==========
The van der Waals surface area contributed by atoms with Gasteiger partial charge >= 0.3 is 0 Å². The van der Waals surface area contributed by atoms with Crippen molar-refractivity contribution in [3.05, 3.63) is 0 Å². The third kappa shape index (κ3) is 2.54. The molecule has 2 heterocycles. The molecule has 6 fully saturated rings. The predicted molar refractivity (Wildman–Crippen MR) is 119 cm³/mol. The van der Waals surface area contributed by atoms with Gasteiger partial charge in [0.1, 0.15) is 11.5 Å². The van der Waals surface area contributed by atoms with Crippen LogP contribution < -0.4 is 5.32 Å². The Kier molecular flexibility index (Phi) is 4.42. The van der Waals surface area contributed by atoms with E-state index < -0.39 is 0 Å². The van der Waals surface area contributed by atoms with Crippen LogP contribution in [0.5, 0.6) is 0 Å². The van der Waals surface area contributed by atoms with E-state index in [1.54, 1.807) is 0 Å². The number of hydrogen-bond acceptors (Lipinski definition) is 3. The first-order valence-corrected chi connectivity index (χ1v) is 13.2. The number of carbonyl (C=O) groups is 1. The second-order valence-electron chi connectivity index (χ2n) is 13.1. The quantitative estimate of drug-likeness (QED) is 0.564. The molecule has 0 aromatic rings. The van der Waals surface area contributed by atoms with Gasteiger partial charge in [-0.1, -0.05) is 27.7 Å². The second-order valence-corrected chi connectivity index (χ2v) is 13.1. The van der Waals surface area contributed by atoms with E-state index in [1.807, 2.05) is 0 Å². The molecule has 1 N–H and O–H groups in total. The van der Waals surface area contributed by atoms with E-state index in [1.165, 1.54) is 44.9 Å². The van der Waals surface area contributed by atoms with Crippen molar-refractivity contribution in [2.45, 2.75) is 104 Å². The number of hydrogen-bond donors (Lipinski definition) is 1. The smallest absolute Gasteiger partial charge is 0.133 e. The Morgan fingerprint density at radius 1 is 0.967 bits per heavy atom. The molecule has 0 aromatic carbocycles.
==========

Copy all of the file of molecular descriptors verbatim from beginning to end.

The van der Waals surface area contributed by atoms with Gasteiger partial charge >= 0.3 is 0 Å². The van der Waals surface area contributed by atoms with Crippen molar-refractivity contribution in [3.05, 3.63) is 0 Å². The third kappa shape index (κ3) is 2.54. The molecule has 2 heterocycles. The molecule has 6 fully saturated rings. The predicted molar refractivity (Wildman–Crippen MR) is 119 cm³/mol. The van der Waals surface area contributed by atoms with Gasteiger partial charge in [0.1, 0.15) is 11.5 Å². The van der Waals surface area contributed by atoms with Crippen LogP contribution < -0.4 is 5.32 Å². The Kier molecular flexibility index (Phi) is 4.42. The van der Waals surface area contributed by atoms with E-state index < -0.39 is 0 Å². The van der Waals surface area contributed by atoms with Crippen LogP contribution in [0.5, 0.6) is 0 Å². The van der Waals surface area contributed by atoms with E-state index in [1.54, 1.807) is 0 Å². The number of hydrogen-bond acceptors (Lipinski definition) is 3. The first-order valence-corrected chi connectivity index (χ1v) is 13.2. The number of carbonyl (C=O) groups is 1. The second-order valence-electron chi connectivity index (χ2n) is 13.1. The quantitative estimate of drug-likeness (QED) is 0.564. The molecule has 0 aromatic rings. The van der Waals surface area contributed by atoms with Gasteiger partial charge in [-0.1, -0.05) is 27.7 Å². The second-order valence-corrected chi connectivity index (χ2v) is 13.1. The van der Waals surface area contributed by atoms with E-state index in [1.807, 2.05) is 0 Å². The molecule has 1 N–H and O–H groups in total. The van der Waals surface area contributed by atoms with E-state index in [1.165, 1.54) is 44.9 Å². The van der Waals surface area contributed by atoms with Crippen molar-refractivity contribution in [2.45, 2.75) is 104 Å². The number of hydrogen-bond donors (Lipinski definition) is 1. The smallest absolute Gasteiger partial charge is 0.133 e. The Morgan fingerprint density at radius 1 is 0.967 bits per heavy atom. The molecule has 0 aromatic carbocycles.